To determine how different voluntary leaves of absence (parental vs. community service) affect individuals’ preferences for working with either male or female supervisors. Drawing on role congruity theory, the authors examined whether individuals would least prefer supervisors who took voluntary leave that violated role expectations.
In Study 1, participants (n = 372) evaluated supervisors who took different forms of leave (none vs. parental vs. community service). In Study 2 (n = 202), the authors tested an intervention to reduce negative bias toward males taking community service leave. In both studies the authors examined the sex of the supervisor (male vs. female) on perceptions of typicality and supervisor preference.
Males who took community service leave were perceived as most atypical and were least preferred as supervisors. However, providing relevant research-based information about typicality reduced this bias.
The results show that people respond negatively toward males who take community service leave. Managers can help reduce this bias by providing relevant research-based information regarding community service leave.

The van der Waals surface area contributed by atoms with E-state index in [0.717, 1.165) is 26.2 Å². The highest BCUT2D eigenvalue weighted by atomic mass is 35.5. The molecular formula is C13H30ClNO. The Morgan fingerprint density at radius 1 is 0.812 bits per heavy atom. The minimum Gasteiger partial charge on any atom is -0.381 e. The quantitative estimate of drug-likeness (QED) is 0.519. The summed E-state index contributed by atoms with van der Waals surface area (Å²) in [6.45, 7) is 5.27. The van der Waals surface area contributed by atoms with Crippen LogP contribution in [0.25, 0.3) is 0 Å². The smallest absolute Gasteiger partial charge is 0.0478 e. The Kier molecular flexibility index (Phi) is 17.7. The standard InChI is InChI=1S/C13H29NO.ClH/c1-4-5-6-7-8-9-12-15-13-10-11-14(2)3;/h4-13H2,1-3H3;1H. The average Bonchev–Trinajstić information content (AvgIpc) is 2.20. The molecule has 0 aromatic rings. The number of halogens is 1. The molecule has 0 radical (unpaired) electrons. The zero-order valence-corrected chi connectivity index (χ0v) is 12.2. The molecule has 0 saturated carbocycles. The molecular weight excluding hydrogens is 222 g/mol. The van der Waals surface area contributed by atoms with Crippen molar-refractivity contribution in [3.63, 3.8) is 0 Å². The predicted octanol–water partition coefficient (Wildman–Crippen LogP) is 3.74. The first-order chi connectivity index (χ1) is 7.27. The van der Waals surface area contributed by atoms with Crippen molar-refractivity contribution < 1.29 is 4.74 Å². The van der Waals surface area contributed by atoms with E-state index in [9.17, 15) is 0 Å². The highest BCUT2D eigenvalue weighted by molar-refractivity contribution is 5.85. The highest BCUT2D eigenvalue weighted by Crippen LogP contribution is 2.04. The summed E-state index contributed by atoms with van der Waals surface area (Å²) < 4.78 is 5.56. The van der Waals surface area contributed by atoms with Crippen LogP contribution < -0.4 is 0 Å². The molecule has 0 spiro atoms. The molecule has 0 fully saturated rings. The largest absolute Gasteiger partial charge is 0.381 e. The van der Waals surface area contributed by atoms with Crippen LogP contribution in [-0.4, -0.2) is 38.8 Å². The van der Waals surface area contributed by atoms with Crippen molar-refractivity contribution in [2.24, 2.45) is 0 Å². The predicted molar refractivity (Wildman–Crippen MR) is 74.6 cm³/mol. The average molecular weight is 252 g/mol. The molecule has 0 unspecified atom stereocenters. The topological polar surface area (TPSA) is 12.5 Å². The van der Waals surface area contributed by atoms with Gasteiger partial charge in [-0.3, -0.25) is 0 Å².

This work is among the first to explore the consequences of community service leave and how it interacts with supervisor sex. The authors also identify a simple way to reduce bias against males who take community service leave.
Motro, D., Pittarello, A., Nolan, K.P., Shahani-Denning, C. and Lenaghan, J.A. (2023), "The dark side of leave: how voluntary leave shapes preferences for male and female supervisors", Journal of Managerial Psychology, Vol. 38 No. 1, pp. 21-33. https://doi.org/10.1108/JMP-05-2021-0267
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